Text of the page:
Common Name: yellow coneflower
Type: Herbaceous perennial
Native Range: Arkansas, Missouri, Oklahoma, Texas
Zone: 5 to 8
Height: 2.00 to 3.00 feet
Spread: 1.00 to 1.50 feet
Bloom Time: June to August
Bloom Description: Yellow
Sun: Full sun
Water: Dry to medium
Flower: Showy, Fragrant
Tolerate: Deer, Drought, Clay Soil, Dry Soil, Shallow-Rocky Soil
Easily grown in average, dry to medium, well-drained soil in full sun. Divide clumps when they become overcrowded. Plants usually rebloom without deadheading, however prompt removal of spent flowers improves general appearance. May self-seed if at least some of the seed heads are left in place.
Echinacea paradoxa, sometimes called yellow coneflower, is the only species in the genus Echinacea to have yellow flowers instead of the usual purple flowers (this being the paradox suggested by the species name). It primarily occurs on glades and prairies in the Ozark regions of Missouri and Arkansas. Features large, daisy-like flowers with drooping yellow to orange-yellow petals (ray flowers) and very large, coppery-brown to chocolate-brown central cones. Best flower display is mid-June to mid-July, sometimes with sporadic continued bloom throughout the summer. Flowers grow on rigid, glabrous stems typically to 3' tall. Smooth, lance-shaped, dark green leaves (4-8" long) with linear veining. The dead flower stems will remain erect well into the winter and, if flower heads are not removed, are often visited by goldfinches who perch on or just below the blackened cones to feed on the seeds. he Greek word echinos meaning hedgehog in reference to the spiny center cone.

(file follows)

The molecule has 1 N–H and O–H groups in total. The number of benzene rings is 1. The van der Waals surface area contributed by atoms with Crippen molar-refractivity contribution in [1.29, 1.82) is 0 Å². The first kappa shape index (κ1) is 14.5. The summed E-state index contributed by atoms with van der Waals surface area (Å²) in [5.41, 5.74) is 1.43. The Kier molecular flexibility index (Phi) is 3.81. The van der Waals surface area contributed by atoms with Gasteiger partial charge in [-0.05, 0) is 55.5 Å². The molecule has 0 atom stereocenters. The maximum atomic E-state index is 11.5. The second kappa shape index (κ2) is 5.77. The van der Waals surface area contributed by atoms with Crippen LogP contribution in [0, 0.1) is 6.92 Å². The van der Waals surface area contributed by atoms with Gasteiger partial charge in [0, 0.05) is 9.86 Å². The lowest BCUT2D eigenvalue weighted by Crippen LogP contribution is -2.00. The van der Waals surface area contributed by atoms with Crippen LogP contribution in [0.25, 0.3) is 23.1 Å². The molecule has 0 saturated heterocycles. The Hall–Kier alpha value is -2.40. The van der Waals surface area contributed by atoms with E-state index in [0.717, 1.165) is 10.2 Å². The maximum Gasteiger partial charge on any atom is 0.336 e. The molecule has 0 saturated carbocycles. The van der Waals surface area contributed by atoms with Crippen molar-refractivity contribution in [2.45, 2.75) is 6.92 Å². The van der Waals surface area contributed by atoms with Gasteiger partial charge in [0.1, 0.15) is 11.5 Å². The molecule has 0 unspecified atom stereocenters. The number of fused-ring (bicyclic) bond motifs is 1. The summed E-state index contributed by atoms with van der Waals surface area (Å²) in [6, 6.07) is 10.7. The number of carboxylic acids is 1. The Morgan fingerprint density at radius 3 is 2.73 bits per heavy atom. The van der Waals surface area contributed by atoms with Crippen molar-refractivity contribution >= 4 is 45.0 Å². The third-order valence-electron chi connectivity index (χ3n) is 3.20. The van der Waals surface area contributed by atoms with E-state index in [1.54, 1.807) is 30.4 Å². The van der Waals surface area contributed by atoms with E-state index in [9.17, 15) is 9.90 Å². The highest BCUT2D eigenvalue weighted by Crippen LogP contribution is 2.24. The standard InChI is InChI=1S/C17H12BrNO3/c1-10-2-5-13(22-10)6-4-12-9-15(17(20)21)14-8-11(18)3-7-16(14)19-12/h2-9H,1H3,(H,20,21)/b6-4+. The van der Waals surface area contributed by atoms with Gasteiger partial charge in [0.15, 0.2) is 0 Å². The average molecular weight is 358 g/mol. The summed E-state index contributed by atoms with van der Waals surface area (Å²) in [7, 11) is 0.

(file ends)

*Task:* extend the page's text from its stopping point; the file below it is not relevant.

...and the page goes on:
Genus name of Echinacea comes from the Greek word echinos meaning hedgehog or sea-urchin in reference to the spiny center cone found on most flowers in the genus.
Specific epithet calls attention to the paradox of why this species of Echinacea has yellow flowers instead of the usual purple.
No serious insect or disease problems. Japanese beetle and leaf spot are occasional problems.
Mass in the border, native plant garden, naturalized area, prairie or wildflower meadow. Contrasts well with the related purple coneflowers.